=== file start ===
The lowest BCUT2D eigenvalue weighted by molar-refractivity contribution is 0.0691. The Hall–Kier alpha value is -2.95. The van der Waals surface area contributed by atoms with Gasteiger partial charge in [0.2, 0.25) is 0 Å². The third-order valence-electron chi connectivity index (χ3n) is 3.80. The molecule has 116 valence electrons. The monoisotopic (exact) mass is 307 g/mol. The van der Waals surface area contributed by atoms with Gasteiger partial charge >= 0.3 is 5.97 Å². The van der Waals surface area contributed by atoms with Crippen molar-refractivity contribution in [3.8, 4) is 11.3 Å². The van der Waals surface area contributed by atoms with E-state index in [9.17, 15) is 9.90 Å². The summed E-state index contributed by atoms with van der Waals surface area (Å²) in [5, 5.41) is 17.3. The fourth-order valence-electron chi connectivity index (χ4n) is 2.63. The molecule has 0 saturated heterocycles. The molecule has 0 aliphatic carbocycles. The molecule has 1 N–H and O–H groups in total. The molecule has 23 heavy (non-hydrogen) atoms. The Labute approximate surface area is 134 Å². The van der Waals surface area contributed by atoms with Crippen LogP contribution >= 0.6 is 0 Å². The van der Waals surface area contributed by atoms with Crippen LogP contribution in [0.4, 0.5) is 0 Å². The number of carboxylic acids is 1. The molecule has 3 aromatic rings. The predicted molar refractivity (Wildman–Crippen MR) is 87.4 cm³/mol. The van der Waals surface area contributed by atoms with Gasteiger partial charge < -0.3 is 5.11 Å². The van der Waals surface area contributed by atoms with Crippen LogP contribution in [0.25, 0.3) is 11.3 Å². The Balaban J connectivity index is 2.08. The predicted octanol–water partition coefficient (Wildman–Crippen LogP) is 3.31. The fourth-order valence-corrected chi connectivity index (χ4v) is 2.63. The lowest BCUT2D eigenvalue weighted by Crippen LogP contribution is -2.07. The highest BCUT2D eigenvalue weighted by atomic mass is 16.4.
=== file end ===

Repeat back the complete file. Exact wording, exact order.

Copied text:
The lowest BCUT2D eigenvalue weighted by molar-refractivity contribution is 0.0691. The Hall–Kier alpha value is -2.95. The van der Waals surface area contributed by atoms with Gasteiger partial charge in [0.2, 0.25) is 0 Å². The third-order valence-electron chi connectivity index (χ3n) is 3.80. The molecule has 116 valence electrons. The monoisotopic (exact) mass is 307 g/mol. The van der Waals surface area contributed by atoms with Gasteiger partial charge >= 0.3 is 5.97 Å². The van der Waals surface area contributed by atoms with Crippen molar-refractivity contribution in [3.8, 4) is 11.3 Å². The van der Waals surface area contributed by atoms with E-state index in [9.17, 15) is 9.90 Å². The summed E-state index contributed by atoms with van der Waals surface area (Å²) in [5, 5.41) is 17.3. The fourth-order valence-electron chi connectivity index (χ4n) is 2.63. The molecule has 0 saturated heterocycles. The molecule has 0 aliphatic carbocycles. The molecule has 1 N–H and O–H groups in total. The molecule has 23 heavy (non-hydrogen) atoms. The Labute approximate surface area is 134 Å². The van der Waals surface area contributed by atoms with Crippen LogP contribution >= 0.6 is 0 Å². The van der Waals surface area contributed by atoms with Crippen LogP contribution in [0.4, 0.5) is 0 Å². The number of carboxylic acids is 1. The molecule has 3 aromatic rings. The predicted molar refractivity (Wildman–Crippen MR) is 87.4 cm³/mol. The van der Waals surface area contributed by atoms with Gasteiger partial charge < -0.3 is 5.11 Å². The van der Waals surface area contributed by atoms with Crippen LogP contribution in [0.25, 0.3) is 11.3 Å². The Balaban J connectivity index is 2.08. The predicted octanol–water partition coefficient (Wildman–Crippen LogP) is 3.31. The fourth-order valence-corrected chi connectivity index (χ4v) is 2.63. The lowest BCUT2D eigenvalue weighted by Crippen LogP contribution is -2.07. The highest BCUT2D eigenvalue weighted by atomic mass is 16.4.